The purpose of this study was to investigate elite athletes’ perceptions of S&C coaches, specifically, (1) their character traits; (2) their effective behaviours that display these traits; and (3) how coach-athlete relationships were fostered. Results from this project support previous research that has highlighted the effectiveness of instruction and technical knowledge, but further suggested the contribution of transferable skills summarised within the higher order themes. Specifically, the findings confirm the coach-athlete relationship is dyadic (Jowett and Cockerill, 2002) within S&C, with participants unequivocally agreeing it is a shared experience. Athletes preferenced coaches who had a positive outlook, an athlete-centred mindset, were attentive, adaptable, and humorous, and had a holistic view to health. It was perceived active listening, providing direct feedback, individualisation, mutual goal setting, acting on athletes’ feedback/suggestions, being energetic and taking an interest in the athlete beyond sport as effective behaviours. In support of previous findings (Jowett and Nezlek, 2011; Sandstrom et al., 2016), relationships were built on prolonged engagement, a shared purpose, positive and negative competitive experiences and face-to-face communication. Importantly, all participants agreed S&C training was vital to their athletic success.
Closeness: Traditionally, it has been expected that a coach leads and instructs and that an athlete executes and learns (Jowett and Nezlek, 2011), and trust has been identified as a necessity in this typical servant–leader relationship in sport (Gillham et al., 2015). The responses from the athletes in the present study identified openness and honesty from the coach as important for establishing closeness. This supports Yukelson’s (1997) assertion that open and honest discussion are central to building teams and that these direct conversations built social and task cohesion (Carron et al., 2002).
Education in a specialised field, such as S&C, aims to prepare individuals for occupational practice (Lyle, 2005). This includes specialist technical skills, personal development, reflective practice, observational learning, and socialisation (i.e. understanding ethical practice) in the field. Previous research has recognised continued education as a critical component of professionalism (Lyle and Cushion, 2010), and although athletes in the present study didn’t care for knowing what specific education their coach had, they did value displays of knowledge. Witnessing evidence of further development was seen as an example of the coach’s credibility, such as observing research studies of their sport in their coach’s workspace. Further, results of training programs such as return from injury that were directly witnessed and experienced, created greater trust in the coach. This is where cohesion led to enhanced sports performance and vice-versa supporting the notion that the cohesion-performance relationship is circular in nature (Filho et al., 2014). Moreover, it has been previously reported that trust is a measure of how close the relationship between the coach and athlete is (Jowett and Cockerill, 2003; Jowett and Ntoumanis, 2004).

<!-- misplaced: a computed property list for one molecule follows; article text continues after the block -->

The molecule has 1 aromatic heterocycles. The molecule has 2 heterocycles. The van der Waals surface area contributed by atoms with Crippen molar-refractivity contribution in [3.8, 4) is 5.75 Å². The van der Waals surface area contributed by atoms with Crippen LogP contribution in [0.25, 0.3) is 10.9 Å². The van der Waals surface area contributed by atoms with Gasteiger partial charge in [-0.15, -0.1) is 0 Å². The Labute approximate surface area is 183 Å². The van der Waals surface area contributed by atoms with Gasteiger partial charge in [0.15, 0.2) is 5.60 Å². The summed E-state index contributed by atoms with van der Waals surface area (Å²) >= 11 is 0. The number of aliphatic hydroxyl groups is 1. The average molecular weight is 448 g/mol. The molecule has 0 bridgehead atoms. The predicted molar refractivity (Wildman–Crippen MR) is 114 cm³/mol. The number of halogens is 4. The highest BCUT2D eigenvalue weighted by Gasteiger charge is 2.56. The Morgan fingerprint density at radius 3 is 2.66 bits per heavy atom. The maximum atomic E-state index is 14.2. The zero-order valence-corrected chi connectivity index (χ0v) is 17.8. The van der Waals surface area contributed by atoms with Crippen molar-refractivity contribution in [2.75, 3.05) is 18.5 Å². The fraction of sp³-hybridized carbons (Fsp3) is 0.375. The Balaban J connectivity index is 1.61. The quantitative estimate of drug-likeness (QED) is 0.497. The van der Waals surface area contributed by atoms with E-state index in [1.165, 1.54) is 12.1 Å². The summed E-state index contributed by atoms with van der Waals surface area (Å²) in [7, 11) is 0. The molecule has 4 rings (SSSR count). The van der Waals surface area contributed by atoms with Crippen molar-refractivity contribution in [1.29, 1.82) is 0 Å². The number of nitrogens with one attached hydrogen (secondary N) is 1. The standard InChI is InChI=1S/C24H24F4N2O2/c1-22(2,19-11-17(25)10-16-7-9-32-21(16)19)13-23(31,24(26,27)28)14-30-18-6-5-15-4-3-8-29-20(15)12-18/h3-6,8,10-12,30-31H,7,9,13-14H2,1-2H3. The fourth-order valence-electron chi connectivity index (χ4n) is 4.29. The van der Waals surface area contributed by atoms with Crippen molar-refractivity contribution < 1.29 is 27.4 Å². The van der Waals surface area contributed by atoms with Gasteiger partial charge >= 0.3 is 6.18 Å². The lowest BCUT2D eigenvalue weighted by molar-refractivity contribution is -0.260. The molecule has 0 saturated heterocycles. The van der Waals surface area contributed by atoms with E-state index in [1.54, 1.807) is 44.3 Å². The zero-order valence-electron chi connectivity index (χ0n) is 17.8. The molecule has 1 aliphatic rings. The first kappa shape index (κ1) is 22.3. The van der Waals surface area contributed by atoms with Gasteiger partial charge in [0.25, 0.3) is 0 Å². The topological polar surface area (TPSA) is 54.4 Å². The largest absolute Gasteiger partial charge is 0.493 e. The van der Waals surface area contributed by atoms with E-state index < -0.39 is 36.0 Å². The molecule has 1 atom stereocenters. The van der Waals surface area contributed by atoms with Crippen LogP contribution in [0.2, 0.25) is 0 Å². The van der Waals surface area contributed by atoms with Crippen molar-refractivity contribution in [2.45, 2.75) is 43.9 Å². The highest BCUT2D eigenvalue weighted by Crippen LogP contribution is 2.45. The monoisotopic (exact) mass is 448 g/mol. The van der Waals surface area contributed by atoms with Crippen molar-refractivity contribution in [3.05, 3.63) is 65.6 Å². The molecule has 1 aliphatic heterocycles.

The term “human relationship” has been previously used to link the personal and humanistic side of coaching (Lyle, 1999), which has been associated with a coach’s display of deep interest in the welfare and development of the athlete (Jowett and Cockerill, 2003). Subsequent research determined conversations not related to the training process as the most notable (Sánchez et al., 2009) and athletes in the current study viewed conversations with coach’s beyond sport as a display of care on behalf of the coach. These conversations have been said to help the coach development accurate responses to athletes needs and increase reciprocal knowledge of each member (coach and athlete), in turn increasing performance (Jowett and Cockerill, 2003). Scenarios such as return-to-play post injury, where athletes in this study spent significant one-to-one time with S&C coaches, provide greater opportunities for meaningful conversation beyond the sport (Sánchez et al., 2009).
Participants frequently used the term “attentive” as a preferred trait however previous literature has not used the term. Nevertheless, participants viewed individual program design as signs of a coach being attentive and preferenced this behaviour. No research has been conducted on this link, although there is support suggesting that individualised programs are significantly more effective for performance outcomes (Augustsson et al., 2011).
Athletes in this study perceived physical presence as being “attentive”. Observation is a key skill required by coach’s to undertake the ceaseless task of watching, monitoring and assessing performance (Robinson, 2015). Robinson (2015) further explains that to observe effectively the coach moves around the performer/s to view performance from various angles and multiple times when an objective assessment of the skill performed can be made. The experience to make these judgements comes from an S&C coach’s informal and formal education, where most roles require a minimum of an undergraduate degree in a related field to gain employment (Dawson et al., 2013a; Dawson et al., 2013b). Once an observational assessment has been made feedback is given to the athlete.
Steve “Coach” Foulds is an applied researcher and teacher at universities in Melbourne, Australia. He holds an MHPS, GHCE, BExSS (Hons) and a BSpSc(SS) and outside of academia worked with athletes from 20+ sports up to the international level.